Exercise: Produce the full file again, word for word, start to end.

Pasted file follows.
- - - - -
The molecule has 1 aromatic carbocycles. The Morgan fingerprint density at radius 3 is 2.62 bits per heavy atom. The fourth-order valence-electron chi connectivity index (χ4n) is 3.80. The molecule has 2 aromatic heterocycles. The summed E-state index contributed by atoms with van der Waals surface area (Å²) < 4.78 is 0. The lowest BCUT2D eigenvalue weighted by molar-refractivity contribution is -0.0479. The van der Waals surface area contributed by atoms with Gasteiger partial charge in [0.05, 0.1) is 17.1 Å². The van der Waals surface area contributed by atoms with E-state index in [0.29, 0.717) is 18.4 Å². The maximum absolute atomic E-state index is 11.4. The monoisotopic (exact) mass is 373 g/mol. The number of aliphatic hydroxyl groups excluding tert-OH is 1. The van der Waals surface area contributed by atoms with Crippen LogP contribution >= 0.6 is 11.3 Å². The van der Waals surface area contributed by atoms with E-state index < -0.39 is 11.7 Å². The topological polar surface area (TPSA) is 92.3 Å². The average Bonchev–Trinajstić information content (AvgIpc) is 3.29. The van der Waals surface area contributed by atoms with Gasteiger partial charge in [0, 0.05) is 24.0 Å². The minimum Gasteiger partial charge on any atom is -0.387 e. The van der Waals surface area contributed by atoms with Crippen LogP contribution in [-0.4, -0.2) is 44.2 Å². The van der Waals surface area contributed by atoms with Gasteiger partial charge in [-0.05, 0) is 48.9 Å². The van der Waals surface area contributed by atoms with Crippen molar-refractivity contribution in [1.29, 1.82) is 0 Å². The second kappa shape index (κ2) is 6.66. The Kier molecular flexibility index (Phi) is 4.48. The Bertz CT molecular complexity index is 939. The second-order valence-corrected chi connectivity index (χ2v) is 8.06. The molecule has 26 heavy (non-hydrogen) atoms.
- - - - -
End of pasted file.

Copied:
The molecule has 1 aromatic carbocycles. The Morgan fingerprint density at radius 3 is 2.62 bits per heavy atom. The fourth-order valence-electron chi connectivity index (χ4n) is 3.80. The molecule has 2 aromatic heterocycles. The summed E-state index contributed by atoms with van der Waals surface area (Å²) < 4.78 is 0. The lowest BCUT2D eigenvalue weighted by molar-refractivity contribution is -0.0479. The van der Waals surface area contributed by atoms with Gasteiger partial charge in [0.05, 0.1) is 17.1 Å². The van der Waals surface area contributed by atoms with E-state index in [0.29, 0.717) is 18.4 Å². The maximum absolute atomic E-state index is 11.4. The monoisotopic (exact) mass is 373 g/mol. The number of aliphatic hydroxyl groups excluding tert-OH is 1. The van der Waals surface area contributed by atoms with Crippen LogP contribution >= 0.6 is 11.3 Å². The van der Waals surface area contributed by atoms with E-state index < -0.39 is 11.7 Å². The topological polar surface area (TPSA) is 92.3 Å². The average Bonchev–Trinajstić information content (AvgIpc) is 3.29. The van der Waals surface area contributed by atoms with Gasteiger partial charge in [0, 0.05) is 24.0 Å². The minimum Gasteiger partial charge on any atom is -0.387 e. The van der Waals surface area contributed by atoms with Crippen LogP contribution in [-0.4, -0.2) is 44.2 Å². The van der Waals surface area contributed by atoms with Gasteiger partial charge in [-0.05, 0) is 48.9 Å². The van der Waals surface area contributed by atoms with Crippen molar-refractivity contribution in [1.29, 1.82) is 0 Å². The second kappa shape index (κ2) is 6.66. The Kier molecular flexibility index (Phi) is 4.48. The Bertz CT molecular complexity index is 939. The second-order valence-corrected chi connectivity index (χ2v) is 8.06. The molecule has 26 heavy (non-hydrogen) atoms.